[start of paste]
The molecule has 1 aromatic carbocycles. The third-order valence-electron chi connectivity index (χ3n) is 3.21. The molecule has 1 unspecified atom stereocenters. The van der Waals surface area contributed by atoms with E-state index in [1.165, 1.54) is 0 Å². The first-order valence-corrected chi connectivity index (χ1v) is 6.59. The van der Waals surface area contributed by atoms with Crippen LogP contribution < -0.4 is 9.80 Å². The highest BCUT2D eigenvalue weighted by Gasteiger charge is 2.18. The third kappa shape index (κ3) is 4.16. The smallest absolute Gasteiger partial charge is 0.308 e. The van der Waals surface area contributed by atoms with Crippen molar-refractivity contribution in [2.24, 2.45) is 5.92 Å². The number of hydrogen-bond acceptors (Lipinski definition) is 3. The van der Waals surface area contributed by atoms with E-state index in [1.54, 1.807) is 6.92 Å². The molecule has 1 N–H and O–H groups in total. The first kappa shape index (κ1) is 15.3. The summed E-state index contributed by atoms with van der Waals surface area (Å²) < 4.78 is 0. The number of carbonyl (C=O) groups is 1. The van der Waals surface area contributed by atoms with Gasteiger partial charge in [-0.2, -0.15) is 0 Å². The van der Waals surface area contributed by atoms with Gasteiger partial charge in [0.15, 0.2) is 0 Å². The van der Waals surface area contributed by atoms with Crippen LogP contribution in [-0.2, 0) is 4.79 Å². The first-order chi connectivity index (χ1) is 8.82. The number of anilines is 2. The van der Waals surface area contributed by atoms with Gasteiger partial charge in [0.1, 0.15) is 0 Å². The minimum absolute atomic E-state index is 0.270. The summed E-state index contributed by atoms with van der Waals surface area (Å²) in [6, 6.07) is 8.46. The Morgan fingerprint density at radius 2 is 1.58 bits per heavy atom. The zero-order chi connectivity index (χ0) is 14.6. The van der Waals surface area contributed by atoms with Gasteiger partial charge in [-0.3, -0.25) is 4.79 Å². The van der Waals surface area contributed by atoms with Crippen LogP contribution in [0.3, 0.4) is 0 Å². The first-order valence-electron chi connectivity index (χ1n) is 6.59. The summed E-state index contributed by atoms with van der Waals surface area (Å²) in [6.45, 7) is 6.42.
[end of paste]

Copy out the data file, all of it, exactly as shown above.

The molecule has 1 aromatic carbocycles. The third-order valence-electron chi connectivity index (χ3n) is 3.21. The molecule has 1 unspecified atom stereocenters. The van der Waals surface area contributed by atoms with E-state index in [1.165, 1.54) is 0 Å². The first-order valence-corrected chi connectivity index (χ1v) is 6.59. The van der Waals surface area contributed by atoms with Crippen LogP contribution < -0.4 is 9.80 Å². The highest BCUT2D eigenvalue weighted by Gasteiger charge is 2.18. The third kappa shape index (κ3) is 4.16. The smallest absolute Gasteiger partial charge is 0.308 e. The van der Waals surface area contributed by atoms with Crippen molar-refractivity contribution in [2.24, 2.45) is 5.92 Å². The number of hydrogen-bond acceptors (Lipinski definition) is 3. The van der Waals surface area contributed by atoms with E-state index in [1.54, 1.807) is 6.92 Å². The molecule has 1 N–H and O–H groups in total. The first kappa shape index (κ1) is 15.3. The summed E-state index contributed by atoms with van der Waals surface area (Å²) < 4.78 is 0. The number of carbonyl (C=O) groups is 1. The van der Waals surface area contributed by atoms with Gasteiger partial charge in [-0.2, -0.15) is 0 Å². The van der Waals surface area contributed by atoms with Gasteiger partial charge in [0.15, 0.2) is 0 Å². The van der Waals surface area contributed by atoms with Crippen LogP contribution in [-0.2, 0) is 4.79 Å². The first-order chi connectivity index (χ1) is 8.82. The number of anilines is 2. The van der Waals surface area contributed by atoms with Gasteiger partial charge in [0.1, 0.15) is 0 Å². The minimum absolute atomic E-state index is 0.270. The summed E-state index contributed by atoms with van der Waals surface area (Å²) in [6, 6.07) is 8.46. The Morgan fingerprint density at radius 2 is 1.58 bits per heavy atom. The zero-order chi connectivity index (χ0) is 14.6. The van der Waals surface area contributed by atoms with Gasteiger partial charge in [-0.3, -0.25) is 4.79 Å². The van der Waals surface area contributed by atoms with Crippen LogP contribution in [0.3, 0.4) is 0 Å². The first-order valence-electron chi connectivity index (χ1n) is 6.59. The summed E-state index contributed by atoms with van der Waals surface area (Å²) in [6.45, 7) is 6.42.